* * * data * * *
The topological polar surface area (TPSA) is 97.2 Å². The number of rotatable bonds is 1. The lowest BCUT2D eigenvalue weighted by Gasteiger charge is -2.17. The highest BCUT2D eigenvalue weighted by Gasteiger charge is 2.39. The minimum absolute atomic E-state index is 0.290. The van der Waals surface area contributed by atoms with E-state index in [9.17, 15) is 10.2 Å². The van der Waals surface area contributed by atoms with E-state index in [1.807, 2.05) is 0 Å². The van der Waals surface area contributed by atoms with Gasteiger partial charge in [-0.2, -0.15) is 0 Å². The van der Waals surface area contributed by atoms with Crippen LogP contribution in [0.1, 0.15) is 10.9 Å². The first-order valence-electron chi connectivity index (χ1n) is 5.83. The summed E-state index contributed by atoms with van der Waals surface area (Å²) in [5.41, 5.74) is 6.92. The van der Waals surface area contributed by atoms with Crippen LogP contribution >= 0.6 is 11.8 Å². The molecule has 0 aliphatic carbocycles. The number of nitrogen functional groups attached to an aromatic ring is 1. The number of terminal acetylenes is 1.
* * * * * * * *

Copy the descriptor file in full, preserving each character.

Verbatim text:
The topological polar surface area (TPSA) is 97.2 Å². The number of rotatable bonds is 1. The lowest BCUT2D eigenvalue weighted by Gasteiger charge is -2.17. The highest BCUT2D eigenvalue weighted by Gasteiger charge is 2.39. The minimum absolute atomic E-state index is 0.290. The van der Waals surface area contributed by atoms with E-state index in [9.17, 15) is 10.2 Å². The van der Waals surface area contributed by atoms with E-state index in [1.807, 2.05) is 0 Å². The van der Waals surface area contributed by atoms with Gasteiger partial charge in [-0.2, -0.15) is 0 Å². The van der Waals surface area contributed by atoms with Crippen LogP contribution in [0.1, 0.15) is 10.9 Å². The first-order valence-electron chi connectivity index (χ1n) is 5.83. The summed E-state index contributed by atoms with van der Waals surface area (Å²) in [5.41, 5.74) is 6.92. The van der Waals surface area contributed by atoms with Crippen LogP contribution >= 0.6 is 11.8 Å². The molecule has 0 aliphatic carbocycles. The number of nitrogen functional groups attached to an aromatic ring is 1. The number of terminal acetylenes is 1.